Planting a fall bed, best brassica editon

Well the first of a few hopefully. Despite the perennial issues with cabbage fly, it’s officially brassica season, the best time of year.

Armed with B.t. to deter the moths I rode into battle with my favorite of all brassicas.

Bok Choy!

Joi Choi to be specific, that wonderful variety that resists bolting and tastes just as good as a large head as it does small.

The cucumber bed got ripped out to make room. As did the buggy Swiss chard and beans to the right, but that’s another day- and another post.

Luckily I had a bag of compost in the shed so after some pretty intense weeding I dumped the good stuff in the bed and got planting.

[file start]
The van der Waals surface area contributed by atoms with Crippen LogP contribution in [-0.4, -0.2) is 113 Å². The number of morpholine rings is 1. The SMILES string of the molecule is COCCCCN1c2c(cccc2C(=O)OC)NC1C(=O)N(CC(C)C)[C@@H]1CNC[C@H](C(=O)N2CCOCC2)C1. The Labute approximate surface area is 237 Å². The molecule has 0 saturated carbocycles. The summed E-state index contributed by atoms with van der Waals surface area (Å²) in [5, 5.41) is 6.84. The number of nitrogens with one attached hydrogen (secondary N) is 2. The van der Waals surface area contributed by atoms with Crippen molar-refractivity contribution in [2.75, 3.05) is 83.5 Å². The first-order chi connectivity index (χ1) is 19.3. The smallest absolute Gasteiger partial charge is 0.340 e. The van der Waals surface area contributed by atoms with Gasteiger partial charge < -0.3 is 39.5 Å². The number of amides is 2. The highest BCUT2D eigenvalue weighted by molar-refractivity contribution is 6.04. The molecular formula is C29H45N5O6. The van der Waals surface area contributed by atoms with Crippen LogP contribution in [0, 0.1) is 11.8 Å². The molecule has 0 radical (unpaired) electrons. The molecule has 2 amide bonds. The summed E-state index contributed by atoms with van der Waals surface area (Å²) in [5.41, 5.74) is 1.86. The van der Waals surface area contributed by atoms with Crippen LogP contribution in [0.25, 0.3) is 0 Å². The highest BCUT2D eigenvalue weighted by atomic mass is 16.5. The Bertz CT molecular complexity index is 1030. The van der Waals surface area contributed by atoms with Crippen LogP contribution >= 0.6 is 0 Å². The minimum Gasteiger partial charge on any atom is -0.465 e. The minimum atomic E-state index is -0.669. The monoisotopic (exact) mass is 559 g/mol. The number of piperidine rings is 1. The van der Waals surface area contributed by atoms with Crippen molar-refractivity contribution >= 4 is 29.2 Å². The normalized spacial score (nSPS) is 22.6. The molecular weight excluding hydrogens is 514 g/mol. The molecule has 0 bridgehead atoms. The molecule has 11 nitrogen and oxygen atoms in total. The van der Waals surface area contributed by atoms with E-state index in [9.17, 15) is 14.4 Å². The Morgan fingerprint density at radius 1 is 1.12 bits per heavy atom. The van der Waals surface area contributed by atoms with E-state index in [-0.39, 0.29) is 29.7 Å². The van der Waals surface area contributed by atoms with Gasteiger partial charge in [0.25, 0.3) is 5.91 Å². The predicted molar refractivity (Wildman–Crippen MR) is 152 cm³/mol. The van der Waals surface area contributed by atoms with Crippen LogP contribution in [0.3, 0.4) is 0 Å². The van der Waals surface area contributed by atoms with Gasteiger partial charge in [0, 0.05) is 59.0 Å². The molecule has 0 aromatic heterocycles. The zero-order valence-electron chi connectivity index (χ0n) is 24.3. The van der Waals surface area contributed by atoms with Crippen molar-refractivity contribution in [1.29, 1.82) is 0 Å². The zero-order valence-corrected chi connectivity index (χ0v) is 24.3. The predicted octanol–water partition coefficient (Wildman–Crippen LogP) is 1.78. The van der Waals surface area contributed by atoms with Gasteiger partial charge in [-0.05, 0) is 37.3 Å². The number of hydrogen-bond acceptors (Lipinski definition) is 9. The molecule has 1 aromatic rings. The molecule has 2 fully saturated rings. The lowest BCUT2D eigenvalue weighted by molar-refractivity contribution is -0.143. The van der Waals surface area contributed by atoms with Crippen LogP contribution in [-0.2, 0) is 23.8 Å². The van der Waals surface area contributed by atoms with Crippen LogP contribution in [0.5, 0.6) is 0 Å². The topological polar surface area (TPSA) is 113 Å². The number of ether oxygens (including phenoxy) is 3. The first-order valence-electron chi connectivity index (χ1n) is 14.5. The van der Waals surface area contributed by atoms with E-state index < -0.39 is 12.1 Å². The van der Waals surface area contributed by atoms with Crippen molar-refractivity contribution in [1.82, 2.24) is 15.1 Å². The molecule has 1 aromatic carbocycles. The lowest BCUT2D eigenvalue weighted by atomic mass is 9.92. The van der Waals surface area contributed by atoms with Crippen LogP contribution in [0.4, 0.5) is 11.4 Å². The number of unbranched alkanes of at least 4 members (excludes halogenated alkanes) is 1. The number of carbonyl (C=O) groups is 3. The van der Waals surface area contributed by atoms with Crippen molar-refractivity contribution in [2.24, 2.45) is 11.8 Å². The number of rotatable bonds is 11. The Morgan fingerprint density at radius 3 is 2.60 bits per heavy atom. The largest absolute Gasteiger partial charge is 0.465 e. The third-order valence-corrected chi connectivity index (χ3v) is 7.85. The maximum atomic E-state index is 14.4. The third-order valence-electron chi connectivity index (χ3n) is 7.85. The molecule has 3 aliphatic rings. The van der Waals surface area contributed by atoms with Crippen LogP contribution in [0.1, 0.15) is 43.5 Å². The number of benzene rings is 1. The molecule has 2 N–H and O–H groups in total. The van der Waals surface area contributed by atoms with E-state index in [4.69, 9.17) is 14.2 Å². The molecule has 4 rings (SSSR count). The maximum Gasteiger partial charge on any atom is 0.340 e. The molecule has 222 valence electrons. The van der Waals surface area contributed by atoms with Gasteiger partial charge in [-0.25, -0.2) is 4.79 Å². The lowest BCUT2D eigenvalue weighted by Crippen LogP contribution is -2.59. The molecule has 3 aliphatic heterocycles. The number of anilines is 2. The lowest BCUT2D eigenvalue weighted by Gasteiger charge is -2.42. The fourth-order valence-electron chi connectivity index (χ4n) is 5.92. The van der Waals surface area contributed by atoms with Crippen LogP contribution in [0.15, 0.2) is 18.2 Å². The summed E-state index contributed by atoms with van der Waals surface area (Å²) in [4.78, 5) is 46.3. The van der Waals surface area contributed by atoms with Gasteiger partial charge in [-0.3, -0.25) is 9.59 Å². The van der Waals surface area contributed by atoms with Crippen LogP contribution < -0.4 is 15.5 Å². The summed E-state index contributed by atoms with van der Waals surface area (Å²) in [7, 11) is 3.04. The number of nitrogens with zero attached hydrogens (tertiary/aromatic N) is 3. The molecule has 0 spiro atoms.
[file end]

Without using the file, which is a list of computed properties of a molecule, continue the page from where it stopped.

All these beauties need is some mulch and they’re ready to go!

Yes. Perfect.

The strip of bare soil in the back is where I sowed some shelling peas. Legumes and brassicas (at least leafy brassicas) are the perfect soil mates. Nitrogen fixation will help my little cabbages grow big and strong.

The other reason I love Joi Choi so much is that it resists the worst of the cabbage fly. I have no doubt I’ll get a few of those maggoty bastards- but as long as the plants are healthy one or two maggots seems to just be the price of doing business.

Once the peas sprout I’ll put in some support and mulch the rest of the way.

Now onto planning the other fall beds!

One thought on “Planting a fall bed, best brassica editon

  1. Ah, brassica season. This is one thing that San Francisco does better than San Jose. If had a climate like your, but without the cabbage fly, would grow cabbage and Brussels sprouts! Leafy things like mustard and radish greens grow as weeds.

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